A certificate introduced in July 2012 for “special permanent residents” of Korean and Taiwanese descent had been issued to only around 13 percent of the more than 370,000 eligible people as of June 30, according to the Immigration Bureau.
The slow changeover from the alien registration certificate to the special permanent resident certificate is mostly attributed to a lack of publicity by the bureau about the mandatory measure.
The bureau, an arm of the Justice Ministry, is planning to send a letter to every eligible individual.
There were 373,000 people with special permanent resident status was as of Dec. 31. Around 369,000 have Korean ancestry, and people from Taiwan make up the bulk of the rest.
They are required to switch to the new certificate under the revised special measures law on immigration that took effect in July 2012. Unlike the alien registration card, there is no requirement for the holder of the new certificate to carry it at all times while in Japan.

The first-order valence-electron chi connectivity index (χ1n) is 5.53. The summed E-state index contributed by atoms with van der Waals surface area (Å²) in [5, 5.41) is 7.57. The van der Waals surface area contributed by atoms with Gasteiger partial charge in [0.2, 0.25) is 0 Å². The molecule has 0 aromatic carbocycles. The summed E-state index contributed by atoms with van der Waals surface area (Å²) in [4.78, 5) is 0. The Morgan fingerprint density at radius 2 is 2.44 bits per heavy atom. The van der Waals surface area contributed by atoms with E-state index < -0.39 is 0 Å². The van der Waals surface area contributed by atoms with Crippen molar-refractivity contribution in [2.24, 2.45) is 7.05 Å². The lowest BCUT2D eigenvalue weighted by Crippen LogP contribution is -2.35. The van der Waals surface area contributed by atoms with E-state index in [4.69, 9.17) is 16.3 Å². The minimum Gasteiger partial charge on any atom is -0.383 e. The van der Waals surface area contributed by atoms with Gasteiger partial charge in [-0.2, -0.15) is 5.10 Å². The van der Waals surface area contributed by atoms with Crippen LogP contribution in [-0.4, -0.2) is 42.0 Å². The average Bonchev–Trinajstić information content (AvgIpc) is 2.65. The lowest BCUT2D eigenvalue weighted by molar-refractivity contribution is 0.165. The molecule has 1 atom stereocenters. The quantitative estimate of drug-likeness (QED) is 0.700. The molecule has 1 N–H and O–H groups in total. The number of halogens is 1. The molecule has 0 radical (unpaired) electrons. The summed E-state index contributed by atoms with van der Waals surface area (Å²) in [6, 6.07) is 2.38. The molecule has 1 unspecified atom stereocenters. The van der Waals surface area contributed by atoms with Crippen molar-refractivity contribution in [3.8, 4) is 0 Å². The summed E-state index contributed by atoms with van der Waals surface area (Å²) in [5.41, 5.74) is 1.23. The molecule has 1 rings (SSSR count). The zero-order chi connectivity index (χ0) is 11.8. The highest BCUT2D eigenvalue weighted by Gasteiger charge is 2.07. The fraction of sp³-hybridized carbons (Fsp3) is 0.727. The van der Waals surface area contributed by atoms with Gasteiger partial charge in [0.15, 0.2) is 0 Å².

People aged 16 or older when the law came into force are required to change within the seven-year validity period of their alien registration cards. The changeover window will be extended to July 2015 for those whose alien registration cards expire before that period. Minors under 16 are required to change before their 16th birthday.
Municipal governments handle procedures. A violation of the law is punishable with imprisonment of up to one year or a fine of up to ¥200,000.
“We would like to step up publicity because handling offices may get crowded if there is a last-minute rush of applicants,” an Immigration Bureau official said.